Goodwin v. Commissioner of Social Security

Middle District of Florida, flmd-8:2017-cv-00772

OPINION AND ORDER reversing and remanding this matter with instructions. Clerk to enter judgment accordingly and close the file. Signed by Magistrate Judge James R. Klindt on 9/7/2018. (BHC)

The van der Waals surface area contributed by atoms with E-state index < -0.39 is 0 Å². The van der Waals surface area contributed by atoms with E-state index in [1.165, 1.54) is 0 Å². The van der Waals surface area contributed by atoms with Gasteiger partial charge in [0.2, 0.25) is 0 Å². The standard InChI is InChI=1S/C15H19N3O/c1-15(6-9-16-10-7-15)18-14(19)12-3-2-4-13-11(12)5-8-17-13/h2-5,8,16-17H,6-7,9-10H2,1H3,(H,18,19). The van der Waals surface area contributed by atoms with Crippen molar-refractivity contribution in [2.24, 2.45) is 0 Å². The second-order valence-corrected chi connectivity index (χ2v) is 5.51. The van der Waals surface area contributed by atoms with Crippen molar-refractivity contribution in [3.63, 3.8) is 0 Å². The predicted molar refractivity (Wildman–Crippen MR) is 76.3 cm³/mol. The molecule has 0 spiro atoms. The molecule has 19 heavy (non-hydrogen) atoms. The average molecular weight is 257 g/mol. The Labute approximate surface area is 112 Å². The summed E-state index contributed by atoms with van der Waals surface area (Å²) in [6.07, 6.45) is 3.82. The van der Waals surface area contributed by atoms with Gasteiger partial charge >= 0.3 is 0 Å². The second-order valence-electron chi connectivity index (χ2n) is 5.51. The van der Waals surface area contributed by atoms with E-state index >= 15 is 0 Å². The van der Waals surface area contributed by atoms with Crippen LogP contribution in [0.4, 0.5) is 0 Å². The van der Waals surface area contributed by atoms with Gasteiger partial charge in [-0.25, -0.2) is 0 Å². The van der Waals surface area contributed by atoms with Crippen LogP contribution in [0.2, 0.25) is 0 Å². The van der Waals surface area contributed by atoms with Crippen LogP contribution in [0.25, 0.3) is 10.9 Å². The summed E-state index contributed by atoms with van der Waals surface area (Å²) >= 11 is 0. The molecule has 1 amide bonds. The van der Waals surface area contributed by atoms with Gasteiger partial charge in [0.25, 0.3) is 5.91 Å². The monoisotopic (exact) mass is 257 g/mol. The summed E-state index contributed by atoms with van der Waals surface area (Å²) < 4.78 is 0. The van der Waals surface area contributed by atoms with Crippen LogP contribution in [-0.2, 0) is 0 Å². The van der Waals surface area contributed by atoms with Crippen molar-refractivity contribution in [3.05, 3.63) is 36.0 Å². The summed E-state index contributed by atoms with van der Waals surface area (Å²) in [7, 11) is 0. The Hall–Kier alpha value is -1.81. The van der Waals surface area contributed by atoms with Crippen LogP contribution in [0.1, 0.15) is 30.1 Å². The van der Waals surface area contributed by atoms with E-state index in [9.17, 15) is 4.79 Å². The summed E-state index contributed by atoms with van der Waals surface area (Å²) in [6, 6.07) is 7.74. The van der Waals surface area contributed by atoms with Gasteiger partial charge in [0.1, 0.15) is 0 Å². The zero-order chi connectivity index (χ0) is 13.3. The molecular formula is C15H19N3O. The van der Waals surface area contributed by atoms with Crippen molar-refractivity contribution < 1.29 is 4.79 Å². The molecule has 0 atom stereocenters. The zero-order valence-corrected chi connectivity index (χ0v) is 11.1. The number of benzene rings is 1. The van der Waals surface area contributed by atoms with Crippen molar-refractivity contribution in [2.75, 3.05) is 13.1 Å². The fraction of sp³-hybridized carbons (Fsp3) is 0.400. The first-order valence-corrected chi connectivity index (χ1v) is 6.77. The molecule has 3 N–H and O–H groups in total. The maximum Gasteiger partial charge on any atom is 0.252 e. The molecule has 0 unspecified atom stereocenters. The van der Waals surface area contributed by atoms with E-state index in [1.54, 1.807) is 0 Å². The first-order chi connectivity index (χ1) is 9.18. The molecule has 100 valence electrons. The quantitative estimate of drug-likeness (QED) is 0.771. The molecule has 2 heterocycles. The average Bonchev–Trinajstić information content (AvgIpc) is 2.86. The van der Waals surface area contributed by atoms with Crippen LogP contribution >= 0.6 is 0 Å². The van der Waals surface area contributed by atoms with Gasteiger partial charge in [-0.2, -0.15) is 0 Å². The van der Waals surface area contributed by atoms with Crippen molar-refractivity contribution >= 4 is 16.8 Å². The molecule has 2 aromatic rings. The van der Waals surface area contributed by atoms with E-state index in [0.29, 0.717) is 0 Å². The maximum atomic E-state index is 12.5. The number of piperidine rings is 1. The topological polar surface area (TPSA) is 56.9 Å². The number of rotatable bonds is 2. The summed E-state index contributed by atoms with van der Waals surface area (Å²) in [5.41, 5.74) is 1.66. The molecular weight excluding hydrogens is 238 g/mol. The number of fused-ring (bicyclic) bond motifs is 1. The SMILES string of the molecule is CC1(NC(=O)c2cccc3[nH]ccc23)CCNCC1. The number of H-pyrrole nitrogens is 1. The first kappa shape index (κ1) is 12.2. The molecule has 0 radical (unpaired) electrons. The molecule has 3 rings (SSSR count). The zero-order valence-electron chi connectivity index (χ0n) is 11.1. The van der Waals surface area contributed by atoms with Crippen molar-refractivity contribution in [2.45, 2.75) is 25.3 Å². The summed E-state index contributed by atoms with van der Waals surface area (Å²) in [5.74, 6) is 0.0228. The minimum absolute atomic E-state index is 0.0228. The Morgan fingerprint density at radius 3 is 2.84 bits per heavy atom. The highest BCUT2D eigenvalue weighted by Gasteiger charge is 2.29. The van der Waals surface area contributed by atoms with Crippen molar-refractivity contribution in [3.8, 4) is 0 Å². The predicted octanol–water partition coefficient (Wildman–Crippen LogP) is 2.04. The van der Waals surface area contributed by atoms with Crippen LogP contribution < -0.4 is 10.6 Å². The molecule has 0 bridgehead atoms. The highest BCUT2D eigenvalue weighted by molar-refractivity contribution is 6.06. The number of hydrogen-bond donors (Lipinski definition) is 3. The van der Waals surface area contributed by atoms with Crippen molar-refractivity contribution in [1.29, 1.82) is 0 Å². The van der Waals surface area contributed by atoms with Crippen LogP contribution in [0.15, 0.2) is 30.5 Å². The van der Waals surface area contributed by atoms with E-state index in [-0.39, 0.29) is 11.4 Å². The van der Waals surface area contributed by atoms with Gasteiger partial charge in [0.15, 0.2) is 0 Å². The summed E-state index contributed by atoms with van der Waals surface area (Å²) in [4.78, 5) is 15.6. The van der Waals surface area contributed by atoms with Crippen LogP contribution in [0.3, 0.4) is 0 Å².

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2 PageID 719 UNITED STATES DISTRICT COURT MIDDLE DISTRICT OF FLORIDA TAMPA DIVISION GREGORY L. GOODWIN, Plaintiff, Case No. 8:17-cv-772-J-JRK vs. NANCY A. BERRYHILL, Deputy Commissioner for Operations of the Social Security Administration, performing the duties and functions not reserved to the Commissioner of Social Security, Defendant. _____________________________________/ OPINION AND ORDER1 I. Status Gregory L. Goodwin ("Plaintiff") is appealing the Commissioner of the Social Security Administration's ("SSA('s)") final decision denying his claim for disability insurance benefits ("DIB"). Plaintiff's alleged inability to work is a result of memory loss from "hepatitis C[ ]complications," "poss[ible] dementia," bipolar disorder, and diabetes. Transcript of Administrative Proceedings (Doc. No. 12; "Tr." or "administrative transcript"), filed July 27, 2017, at 78, 94, 191 (emphasis omitted). On January 22, 2014, Plaintiff filed an application for DIB alleging an onset disability date of December 31, 2013. Tr. at 175-76.2 Plaintiff's 1 The parties consented to the exercise of jurisdiction by a United States Magistrate Judge. See Notice, Consent, and Reference of a Civil Action to a Magistrate Judge (Doc. No. 11), filed July 27, 2017; Reference Order (Doc. No. 21), entered December 12, 2017. 2 Although actually completed on January 22, 2014, see Tr. at 175, the protective filing date of the application is listed elsewhere in the administrative transcript as December 11, 2013, see, (continued...) 2 PageID 720 application was denied initially, see Tr. at 78-90, 91, 117, 118-20, and was denied upon reconsideration, see Tr. at 92, 93-111, 122, 123-27. On January 20, 2016, an Administrative Law Judge ("ALJ") held a hearing, during which he heard from Plaintiff, who was represented by counsel, and a vocational expert ("VE"). Tr. at 53-77. At the time of the hearing, Plaintiff was fifty-four years old. See Tr. at 56. On March 2, 2016, the ALJ issued a Decision, finding Plaintiff not disabled through the date of the Decision. Tr. at 28-47. On March 15, 2016, Plaintiff requested review by the Appeals Council of the Decision. Tr. at 23. The Appeals Council then accepted additional evidence consisting of medical records from Dr. Ronald Knaus,3 dated June 20, 2011 through May 23, 2013. Tr. at 5, 6; see Tr. at 606-15 (medical records). On January 27, 2017, the Appeals Council denied Plaintiff's request for review, Tr. at 1-4, thereby making the ALJ's Decision the final decision of the Commissioner. On March 31, 2017, Plaintiff commenced this action under 42 U.S.C. § 405(g) by timely filing a Complaint (Doc. No. 1), seeking judicial review of the Commissioner's final decision. On appeal, Plaintiff makes three arguments: 1) "the ALJ erred when assessing memory problems, the effect the evidence of memory problems has on the [residual functional capacity ('RFC')] and on the credibility of [Plaintiff], and in the assessment of the 2 (...continued) e.g., Tr. at 78, 94. This does not affect the Court's opinion. 3 Dr. Knaus started treating Plaintiff in 2005. Tr. at 606. Dr. Knaus treated Plaintiff for bipolar disorder. See generally Tr. at 606-15. -2- 2 PageID 721 consultative examination of Dr. [Steven E.] O'Neal";4 2) "the ALJ erred in finding [Plaintiff] less believable, his symptoms less limiting, and his [RFC] greater because of failure to follow Dr. O'Neal's recommendation to follow up with vocational rehabilitation"; and 3) "the ALJ erred in finding [Plaintiff] less believable, his symptoms less limiting, and his [RFC] greater because he lacked insurance to obtain the recommended neuropsychological evaluation." Memorandum of Law (Doc. No. 19; "Pl.'s Mem."), filed November 3, 2017, at 20, 27, 28 (emphasis and some capitalization omitted). On January 12, 2018, Defendant filed a Memorandum in Support of the Acting Commissioner's Decision (Doc. No. 24; "Def.'s Mem.") addressing Plaintiff's arguments. After a thorough review of the entire record and consideration of the parties' respective memoranda, the undersigned determines that the Commissioner's final decision is due to be reversed and remanded for further administrative proceedings. II. The ALJ's Decision When determining whether an individual is disabled,5 an ALJ must follow the five-step sequential inquiry set forth in the Code of Federal Regulations ("Regulations"), determining as appropriate whether the claimant (1) is currently employed or engaging in substantial gainful activity; (2) has a severe impairment; (3) has an impairment or combination of impairments that meets or medically equals one listed in the Regulations; (4) can perform 4 Dr. O'Neal is a licensed psychologist, who administered a Wechsler Memory Scale test to Plaintiff on April 22, 2014, at the request of the Florida Department of Health, Division of Disability Determinations. See Tr. at 383-84. 5 "Disability" is defined in the Social Security Act as the "inability to engage in any substantial gainful activity by reason of any medically determinable physical or mental impairment which can be expected to result in death or which has lasted or can be expected to last for a continuous period of not less than 12 months[.]" 42 U.S.C. §§ 423(d)(1)(A), 1382c(a)(3)(A). -3- 2 PageID 722 past relevant work; and (5) retains the ability to perform any work in the national economy. 20 C.F.R. §§ 404.1520, 416.920; see also Phillips v. Barnhart, 357 F.3d 1232, 1237 (11th Cir. 2004). The claimant bears the burden of persuasion through step four and, at step five, the burden shifts to the Commissioner. Bowen v. Yuckert, 482 U.S. 137, 146 n.5 (1987). Here, the ALJ engaged in the five-step sequential inquiry. See Tr. at 30-47. At step one, the ALJ determined that Plaintiff "has not engaged in substantial gainful activity since December 31, 2013, the alleged onset date." Tr. at 30 (emphasis and citation omitted). At step two, the ALJ found that Plaintiff "has the following severe impairments: bipolar disorder, generalized anxiety disorder, obesity, diabetes mellitus, and hypertension." Tr. at 30 (emphasis and citation omitted). At step three, the ALJ ascertained that Plaintiff "does not have an impairment or combination of impairments that meets or medically equals the severity of one of the listed impairments in 20 [C.F.R.] Part 404, Subpart P, Appendix 1." Tr. at 33 (emphasis and citation omitted). The ALJ determined that Plaintiff has the following RFC: [Plaintiff can] perform medium work as defined in 20 [C.F.R. §] 404.1567(c). [Plaintiff] can frequently climb ladders, ropes or scaffolds. [Plaintiff] can have frequent exposure to hazards, such as moving mechanical parts of equipment, tools or machinery. [Plaintiff] can understand, carry out and remember simple, routine instructions in two hour increments sufficiently enough to complete an [eight]-hour work day in an environment with more than occasional interaction with [the] general[ ]public and that does not require satisfaction of production quotas. [Plaintiff] can tolerate occasional changes to the established work setting. Tr. at 36 (emphasis omitted). At step four, the ALJ relied on the testimony of the VE and found that Plaintiff "is unable to perform any past relevant work." Tr. at 45 (emphasis and citation omitted). At step five, after considering Plaintiff's age ("[fifty-two] years old. . . on the -4- 2 PageID 723 alleged disability onset date"), education ("at least a high school education"), work experience, and RFC, the ALJ again relied on the testimony of the VE and found that "there are jobs that exist in significant numbers in the national economy that [Plaintiff] can perform." Tr. at 45-46 (emphasis and citation omitted). Specifically, the ALJ found that Plaintiff can perform the following jobs: "sweeper/cleaner"; "store laborer/warehouse"; and "coach or bus cleaner." Tr. at 46. The ALJ concluded that Plaintiff "has not been under a disability. . . from December 31, 2013, through the date of th[e D]ecision." Tr. at 47 (emphasis and citation omitted). III. Standard of Review This Court reviews the Commissioner's final decision as to disability pursuant to 42 U.S.C. § 405(g). Although no deference is given to the ALJ's conclusions of law, findings of fact "are conclusive if. . . supported by 'substantial evidence' . . . ." Doughty v. Apfel, 245 F.3d 1274, 1278 (11th Cir. 2001) (citing Falge v. Apfel, 150 F.3d 1320, 1322 (11th Cir. 1998)). "Substantial evidence is something 'more than a mere scintilla, but less than a preponderance.'" Dyer v. Barnhart, 395 F.3d 1206, 1210 (11th Cir. 2005) (quoting Hale v. Bowen, 831 F.2d 1007, 1011 (11th Cir. 1987)). The substantial evidence standard is met when there is "'such relevant evidence as a reasonable mind might accept as adequate to support a conclusion.'" Falge, 150 F.3d at 1322 (quoting Richardson v. Perales, 402 U.S. 389, 401 (1971)). It is not for this Court to reweigh the evidence; rather, the entire record is reviewed to determine whether "the decision reached is reasonable and supported by substantial evidence." Cornelius v. Sullivan, 936 F.2d 1143, 1145 (11th Cir. 1991) (internal quotation and citations omitted); see also McRoberts v. Bowen, 841 F.2d 1077, 1080 (11th -5- 2 PageID 724 Cir. 1988); Walker v. Bowen, 826 F.2d 996, 999 (11th Cir. 1987). The decision reached by the Commissioner must be affirmed if it is supported by substantial evidence–even if the evidence preponderates against the Commissioner's findings. Crawford v. Comm'r of Soc. Sec., 363 F.3d 1155, 1158-59 (11th Cir. 2004) (per curiam). IV. Discussion As noted, Plaintiff first challenges the ALJ's assessment of the opinion of Dr. O'Neal— who administered the Wechsler Memory Scale test—and the effect of this assessment on the ALJ's evaluation of Plaintiff's subjective complaints and memory problems, as well as on the RFC. See Pl.'s Mem. at 20-27. Plaintiff's second and third arguments concern the ALJ's consideration of Plaintiff's failure to follow recommended treatment when evaluating Plaintiff's subjective complaints. See id. at 27-29. The undersigned initially discusses the ALJ's assessment of Dr. O'Neal's opinion. Then, Plaintiff's second and third arguments are addressed together. Plaintiff takes issue with the ALJ's assessment of Dr. O'Neal's opinion on the ground that "[t]he ALJ never considered the Wechsler Memory Scale psychological test results when determining the intensity, persistence and limiting effects of [Plaintiff's] symptoms." Id. at 22 (citation omitted). Plaintiff argues that "[t]his is a failure to consider evidence important to understanding [Plaintiff's] functional abilities, and, therefore, requires reversal." Id. Plaintiff further contends the ALJ incorrectly stated that "Dr. O'Neal relied heavily on subjective reports from [Plaintiff] regarding his symptoms." Id. Responding, Defendant asserts the ALJ was "not required to discuss in detail every piece of evidence and each sentence within a particular piece of evidence." Def.'s Mem. at -6- 2 PageID 725 9 (citation omitted). According to Defendant, "Dr. O'Neal, who was clearly aware of the test results, opined Plaintiff was capable of performing simple, routine work, and it was sufficient for the ALJ to consider Dr. O'Neal's opinion as a whole." Id. (citations omitted). As to the ALJ's finding that Dr. O'Neal's opinion was based on Plaintiff's subjective complaints, Defendant asserts that "Plaintiff fails to show the ALJ's finding was prejudicial, given that the substantial evidence. . . supports the ALJ's finding that Plaintiff's memory issues were not disabling." Id. "[T]o establish a disability based on testimony of pain and other symptoms, the claimant must satisfy two parts of a three-part showing: (1) evidence of an underlying medical condition; and (2) either (a) objective medical evidence confirming the severity of the alleged pain; or (b) that the objectively determined medical condition can reasonably be expected to give rise to the claimed pain." Wilson v. Barnhart, 284 F.3d 1219, 1225 (11th Cir. 2002) (citing Holt v. Sullivan, 921 F.2d 1221, 1223 (11th Cir. 1991)). "The claimant's subjective testimony supported by medical evidence that satisfies the standard is itself sufficient to support a finding of disability." Holt, 921 F.3d at 1223. "When evaluating a claimant's subjective symptoms, the ALJ must consider such things as: (1) the claimant's daily activities; (2) the nature, location, onset, duration, frequency, radiation, and intensity of pain and other symptoms; (3) precipitating and aggravating factors; (4) adverse side-effects of medications; and (5) treatment or measures taken by the claimant for relief of symptoms." Davis v. Astrue, 287 F. App'x 748, 760 (11th Cir. 2008) (unpublished) (citing 20 C.F.R. § 404.1529(c)(3)(i)-(vi)). To reject a claimant's assertions of subjective symptoms, "explicit and adequate reasons" must be articulated by -7- 2 PageID 726 the ALJ. Wilson, 284 F.3d at 1225; see also Dyer, 395 F.3d at 1210; Marbury v. Sullivan, 957 F.2d 837, 839 (11th Cir. 1992). The SSA recently issued new guidance to ALJs about how to evaluate subjective complaints of pain and other symptoms. The SSA has "eliminat[ed] the use of the term 'credibility' from [its] sub-regulatory policy, as [the R]egulations do not use this term." Social Security Ruling ("SSR") 16-3P, 2017 WL 5180304, at *2 (Oct. 25, 2017).6 "In doing so, [the SSA has] clarif[ied] that subjective symptom evaluation is not an examination of an individual's character." Id. Accordingly, ALJs are "instruct[ed] . . . to consider all of the evidence in an individual's record when they evaluate the intensity and persistence of symptoms after they find that the individual has a medically determinable impairment(s) that could reasonably be expected to produce those symptoms." Id. "The change in wording is meant to clarify that [ALJs] aren't in the business of impeaching claimants' character; obviously [ALJs] will continue to assess the credibility of pain assertions by applicants, especially as such assertions often cannot be either credited or rejected on the basis of medical evidence." Cole v. Colvin, 831 F.3d 411, 412 (7th Cir. 2016) (emphasis in original). Here, as noted above, Dr. O'Neal administered a Wechsler Memory Scale test to Plaintiff on April 22, 2014. See Tr. at 383-84. The test results show Plaintiff's auditory memory and visual memory are "borderline" (in the 7th percentile); his visual working memory is "average" (in the 34th percentile); his immediate memory is "extremely low" (in the 1st percentile); and his delayed memory is "low average" (in the 10th percentile). Tr. at 383 6 There was a prior version of SSR 16-3P in place at the time of the ALJ's Decision. See SSR 16-3P, 2016 WL 1119029 (Mar. 16, 2016). The same relevant language quoted in this Report and Recommendation appears in this prior version. See id. at *1. -8- 2 PageID 727 (capitalization omitted). Dr. O'Neal opined that these results "suggest mild to moderate difficulties for [Plaintiff] in types of abilities important for effective memory in day-to-day and complex memory tasks." Tr. at 384. Dr. O'Neal diagnosed Plaintiff with "Unspecified Neurocognitive Disorder." Tr. at 384. The ALJ discredited Dr. O'Neal's diagnosis partially on the grounds that Dr. O'Neal was a one-time examiner and, according to the ALJ, Dr. O'Neal "relie[d] heavily on subjective reports from [Plaintiff] regarding his reported symptoms." Tr. at 31 (citation omitted). The ALJ gave "little weight to the findings of Dr. . . . O'Neal.'" Tr. at 45. The ALJ provided the following explanation: Although a licensed psychologist, Dr. O'Neal only had one opportunity to meet with [Plaintiff] prior to rendering his opinion. Dr. O'Neal found [Plaintiff] had mild to moderate difficulties; however, the undersigned has given this opinion little probative weight in that the terms mild to moderate [were] not defined in order to understand the extent of the limitations. Tr. at 45. As to Plaintiff's subjective complaints, the ALJ found that Plaintiff's "medically determinable impairments could reasonably be expected to cause the alleged symptoms; however, [Plaintiff's] statements concerning the intensity, persistence and limiting effects of these symptoms are not entirely credible. . . ." Tr. at 37. Upon review, the undersigned finds the ALJ erred in failing to address the Wechsler Memory Scale test. The ALJ made no mention in the Decision of the Wechsler Memory Scale test. See Tr. at 30-47. Although an ALJ's failure to address certain evidence does not necessarily indicate that it was not considered, here, the ALJ's findings regarding Dr. O'Neal's opinion suggest that the ALJ failed to consider the Wechsler Memory Scale test. For -9- 2 PageID 728 example, the ALJ inaccurately noted that Dr. O'Neal "relie[d] heavily" on Plaintiff's subjective reports. Tr. at 31. Dr. O'Neal's evaluation report shows that he based his opinions on the results of the Wechsler Memory Scale test. See Tr. at 383-84. There is no indication that Plaintiff discussed his symptoms with Dr. O'Neal, much less that Dr. O'Neal relied on Plaintiff's reports in forming his opinions. See Tr. at 383-84. Further, the ALJ's reason for giving little weight to Dr. O'Neal's opinion (that is, that the opinion did not clarify the extent of Plaintiff's limitations) also suggests the ALJ likely did not consider the Wechsler Memory Scale test as the test results provide a more detailed breakdown of Plaintiff's limitations. See Tr. at 383. Although there is no rigid requirement that the ALJ specifically refer to every piece of evidence, the ALJ's failure to even acknowledge that Dr. O'Neal conducted a Wechsler Memory Scale test constitutes such a broad rejection that judicial review is frustrated. See Dyer, 395 F.3d at 1211. The ALJ's failure to address the Wechsler Memory Scale test is not harmless. The test results show significant impairment in certain areas of Plaintiff's memory that corroborate Plaintiff's reports about his memory problems. Although Defendant argues substantial evidence supports the ALJ's finding that treatment notes show normal cognitive function, the ALJ did not consider the Wechsler Memory Scale test results in making this finding. The ALJ is entitled to weigh the evidence, but it does not appear that the ALJ even considered the Wechsler Memory Scale test when weighing the evidence related to Plaintiff's memory problems. The Court cannot review an assessment of evidence that was never done by the ALJ. Accordingly, on remand, the ALJ shall reevaluate Dr. O'Neal's report, including the results of the Wechsler Memory Scale test. -10- 2 PageID 729 Plaintiff also challenges the ALJ's reliance, when evaluating Plaintiff's subjective complaints, on Plaintiff's failure to follow certain recommendations by Dr. O'Neal and Nicole R. Robichaux.7 See Pl.'s Mem. at 27-29; Tr. 384 (Dr. O'Neal's recommendation that Plaintiff be referred to vocational rehabilitation to determine appropriate training and job skills, consistent with any medical or physical limitations); Tr. at 569 (Ms. Robichaux's recommendation that Plaintiff be referred for neurocognitive testing). If warranted, the ALJ shall reconsider on remand Plaintiff's ability to afford the recommended vocational rehabilitation and treatment. See Dawkins v. Bowen, 848 F.2d 1211, 1213 (11th Cir. 1988) (stating the court "agree[s] with every circuit that has considered the issue that poverty excuses noncompliance [with prescribed medical treatment]" (citations omitted)). V. Conclusion For the foregoing reasons, it is ORDERED: 1. The Clerk of Court is directed to enter judgment pursuant to sentence four of 42 U.S.C. § 405(g), REVERSING the Commissioner's final decision and REMANDING this matter with the following instructions: (A) Reevaluate Dr. Steven E. O'Neal's psychological evaluation report dated April 22, 2014, including the results of the Wechsler Memory Scale test; 7 Ms. Robichaux is an advanced registered nurse practitioner, who treated Plaintiff. The administrative transcript contains treatment notes from Ms. Robichaux dated December 10, 2013 through August 20, 2015. See Tr. at 360-64, 373-77, 380-81, 410-17, 567-70 (duplicates included). -11- 2 PageID 730 (B) If appropriate, consider whether Plaintiff is unable to afford the vocational rehabilitation recommended by Dr. O'Neal and the neurocognitive testing recommended by Nicole R. Robichaux, ARNP; and, (C) Take such other action as may be necessary to resolve this matter properly. 2. The Clerk is further directed to close the file. 3. In the event benefits are awarded on remand, Plaintiff's counsel shall ensure that any § 406(b) fee application be filed within the parameters set forth by the Order entered in Case No. 6:12-mc-124-Orl-22 (In Re: Procedures for Applying for Attorney's Fees Under 42 U.S.C. §§ 406(b) and 1383(d)(2)). DONE AND ORDERED at Jacksonville, Florida on September 7, 2018. bhc Copies to: Counsel of record -12-